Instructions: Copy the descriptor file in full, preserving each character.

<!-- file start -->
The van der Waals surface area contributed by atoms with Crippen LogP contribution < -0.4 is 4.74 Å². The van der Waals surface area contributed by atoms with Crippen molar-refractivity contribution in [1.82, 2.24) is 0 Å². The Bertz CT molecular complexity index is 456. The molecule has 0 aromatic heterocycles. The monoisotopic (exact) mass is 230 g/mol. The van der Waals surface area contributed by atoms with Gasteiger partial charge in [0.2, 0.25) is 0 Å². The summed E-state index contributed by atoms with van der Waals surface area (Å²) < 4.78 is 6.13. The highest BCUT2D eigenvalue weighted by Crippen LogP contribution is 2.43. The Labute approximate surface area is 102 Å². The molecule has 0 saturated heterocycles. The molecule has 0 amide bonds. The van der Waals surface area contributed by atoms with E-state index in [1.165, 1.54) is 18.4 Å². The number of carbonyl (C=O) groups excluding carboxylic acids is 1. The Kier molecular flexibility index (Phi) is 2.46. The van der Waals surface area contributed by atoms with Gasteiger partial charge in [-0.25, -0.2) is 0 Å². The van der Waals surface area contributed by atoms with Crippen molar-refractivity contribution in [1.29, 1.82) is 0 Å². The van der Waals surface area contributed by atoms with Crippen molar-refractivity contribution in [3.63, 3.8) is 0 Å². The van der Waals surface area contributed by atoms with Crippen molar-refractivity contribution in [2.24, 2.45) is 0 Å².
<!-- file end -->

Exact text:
The van der Waals surface area contributed by atoms with Crippen LogP contribution < -0.4 is 4.74 Å². The van der Waals surface area contributed by atoms with Crippen molar-refractivity contribution in [1.82, 2.24) is 0 Å². The Bertz CT molecular complexity index is 456. The molecule has 0 aromatic heterocycles. The monoisotopic (exact) mass is 230 g/mol. The van der Waals surface area contributed by atoms with Gasteiger partial charge in [0.2, 0.25) is 0 Å². The summed E-state index contributed by atoms with van der Waals surface area (Å²) < 4.78 is 6.13. The highest BCUT2D eigenvalue weighted by Crippen LogP contribution is 2.43. The Labute approximate surface area is 102 Å². The molecule has 0 saturated heterocycles. The molecule has 0 amide bonds. The van der Waals surface area contributed by atoms with E-state index in [1.165, 1.54) is 18.4 Å². The number of carbonyl (C=O) groups excluding carboxylic acids is 1. The Kier molecular flexibility index (Phi) is 2.46. The van der Waals surface area contributed by atoms with Gasteiger partial charge in [-0.25, -0.2) is 0 Å². The van der Waals surface area contributed by atoms with Crippen molar-refractivity contribution in [1.29, 1.82) is 0 Å². The van der Waals surface area contributed by atoms with Crippen molar-refractivity contribution in [3.63, 3.8) is 0 Å². The van der Waals surface area contributed by atoms with Crippen molar-refractivity contribution in [2.24, 2.45) is 0 Å².